Scotland to consider expanding its Covid vaccine passport scheme from December

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Scotland To Consider Expanding Its Covid Vaccine Passport Scheme From December Scotland To Consider Expanding Its Covid Vaccine Passport Scheme From December
Vaccine passports, © PA Wire/PA Images
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By PA Scotland Reporters

The Scottish government is to consider expanding its coronavirus vaccine passport scheme to pubs, cinemas, theatres and other hospitality venues from December 6th, Nicola Sturgeon has said.

The Scottish first minister told MSPs in the Scottish Parliament that a final decision will be made next Tuesday on whether the scheme will be expanded to cover more settings.

Vaccine passports were introduced at the start of October.

They apply to nightclubs, adult entertainment venues, unseated indoor events with more than 500 people, unseated outdoor events with more than 4,000 people, and any event where more than 10,000 people are present.

Nicola Sturgeon spoke in the Scottish Parliament (Jane Barlow/PA)

Ms Sturgeon said her government will also consider introducing the option to provide a negative Covid-19 test result to enter venues.

She said: “Again let me stress that we have not at this stage taken a decision to extend the reach of the scheme.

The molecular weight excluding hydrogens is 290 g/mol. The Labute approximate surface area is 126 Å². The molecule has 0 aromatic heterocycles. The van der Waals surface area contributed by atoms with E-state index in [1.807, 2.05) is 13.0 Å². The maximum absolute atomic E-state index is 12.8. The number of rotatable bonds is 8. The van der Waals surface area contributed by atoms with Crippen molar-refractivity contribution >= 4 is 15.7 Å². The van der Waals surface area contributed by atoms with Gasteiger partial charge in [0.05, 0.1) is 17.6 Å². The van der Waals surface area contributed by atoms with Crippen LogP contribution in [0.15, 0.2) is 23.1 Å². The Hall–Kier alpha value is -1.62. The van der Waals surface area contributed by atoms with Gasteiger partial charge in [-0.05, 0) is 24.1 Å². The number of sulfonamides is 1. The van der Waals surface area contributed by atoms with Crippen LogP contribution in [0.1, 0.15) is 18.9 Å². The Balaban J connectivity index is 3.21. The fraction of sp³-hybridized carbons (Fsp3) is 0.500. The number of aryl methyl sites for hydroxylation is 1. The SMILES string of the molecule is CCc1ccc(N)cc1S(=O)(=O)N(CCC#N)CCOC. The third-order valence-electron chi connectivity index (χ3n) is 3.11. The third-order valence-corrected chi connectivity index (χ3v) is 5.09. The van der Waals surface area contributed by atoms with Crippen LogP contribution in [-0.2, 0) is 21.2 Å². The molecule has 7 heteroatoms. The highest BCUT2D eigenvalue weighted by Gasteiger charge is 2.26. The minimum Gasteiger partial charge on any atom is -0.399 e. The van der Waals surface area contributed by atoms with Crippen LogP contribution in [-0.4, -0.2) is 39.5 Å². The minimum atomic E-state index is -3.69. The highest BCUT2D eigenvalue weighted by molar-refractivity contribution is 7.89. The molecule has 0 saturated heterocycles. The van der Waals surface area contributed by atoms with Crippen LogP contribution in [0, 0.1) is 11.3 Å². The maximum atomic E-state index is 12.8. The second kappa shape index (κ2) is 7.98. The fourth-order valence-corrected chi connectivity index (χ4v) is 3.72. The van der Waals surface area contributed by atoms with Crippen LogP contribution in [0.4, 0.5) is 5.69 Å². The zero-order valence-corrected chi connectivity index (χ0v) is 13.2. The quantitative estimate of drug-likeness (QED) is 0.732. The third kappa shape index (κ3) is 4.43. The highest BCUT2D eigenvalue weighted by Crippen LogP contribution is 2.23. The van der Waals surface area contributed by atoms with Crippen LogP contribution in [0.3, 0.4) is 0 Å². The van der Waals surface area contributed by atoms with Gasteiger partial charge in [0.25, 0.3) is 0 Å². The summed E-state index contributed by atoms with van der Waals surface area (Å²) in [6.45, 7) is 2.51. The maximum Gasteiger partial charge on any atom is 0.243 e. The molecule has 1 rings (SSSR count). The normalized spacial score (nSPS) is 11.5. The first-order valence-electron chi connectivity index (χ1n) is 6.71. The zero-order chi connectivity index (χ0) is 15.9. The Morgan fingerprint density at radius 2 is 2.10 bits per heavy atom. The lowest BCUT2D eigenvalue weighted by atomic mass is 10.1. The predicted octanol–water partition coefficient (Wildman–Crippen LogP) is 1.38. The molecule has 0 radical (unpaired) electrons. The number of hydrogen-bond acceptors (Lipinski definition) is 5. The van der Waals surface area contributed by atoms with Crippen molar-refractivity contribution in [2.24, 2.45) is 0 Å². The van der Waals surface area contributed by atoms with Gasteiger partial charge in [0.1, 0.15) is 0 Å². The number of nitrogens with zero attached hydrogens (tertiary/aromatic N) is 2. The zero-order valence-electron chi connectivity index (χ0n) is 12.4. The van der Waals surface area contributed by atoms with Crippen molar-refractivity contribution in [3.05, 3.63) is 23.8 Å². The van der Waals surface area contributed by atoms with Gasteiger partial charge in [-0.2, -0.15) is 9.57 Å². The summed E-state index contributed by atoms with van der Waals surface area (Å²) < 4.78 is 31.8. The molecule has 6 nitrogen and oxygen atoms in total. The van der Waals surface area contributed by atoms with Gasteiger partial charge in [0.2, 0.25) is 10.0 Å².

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“However, to allow us to engage openly with businesses in the coming days about the pros, cons and practicalities, I can confirm that the kinds of settings that might be in scope would be indoor cinemas, theatres, and some other licensed and hospitality premises.”

Business leaders in Scotland have claimed firms are opposed to further coronavirus restrictions.

Almost two thirds (65 per cent) of companies surveyed for Scottish Chambers of Commerce (SCC) were against increased use of vaccine passports, more home working and greater use of face coverings.

Hospitality bodies also opposed the move, saying that any extension of the vaccine passport scheme would have a “devastating impact”.

Ms Sturgeon told MSPs: “I am acutely aware that many businesses want us to remove mitigations – including certification – not extend or tighten them.

“I understand that. But all of our decisions are and must be motivated by a desire to keep people safe but also to get through what will be a challenging winter without having to re-introduce any restrictions on trade.

“We want if possible businesses to stay fully open over Christmas and through the winter, while also keeping Covid under control.

“If an expansion of Covid certification can help us do that, it would be irresponsible not to consider it.”

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She added: “While we hope very much to get through winter without re-introducing any further restrictions, as some other countries are now starting to do, we do have a duty to keep proportionate options under review and we will do so.”

The first minister also told the Scottish parliament that she was asking employers to look again at supporting more employees to work from home.

And she said there is no sign so far that the Cop26 conference in Glasgow contributed to a rise in cases of Covid-19.

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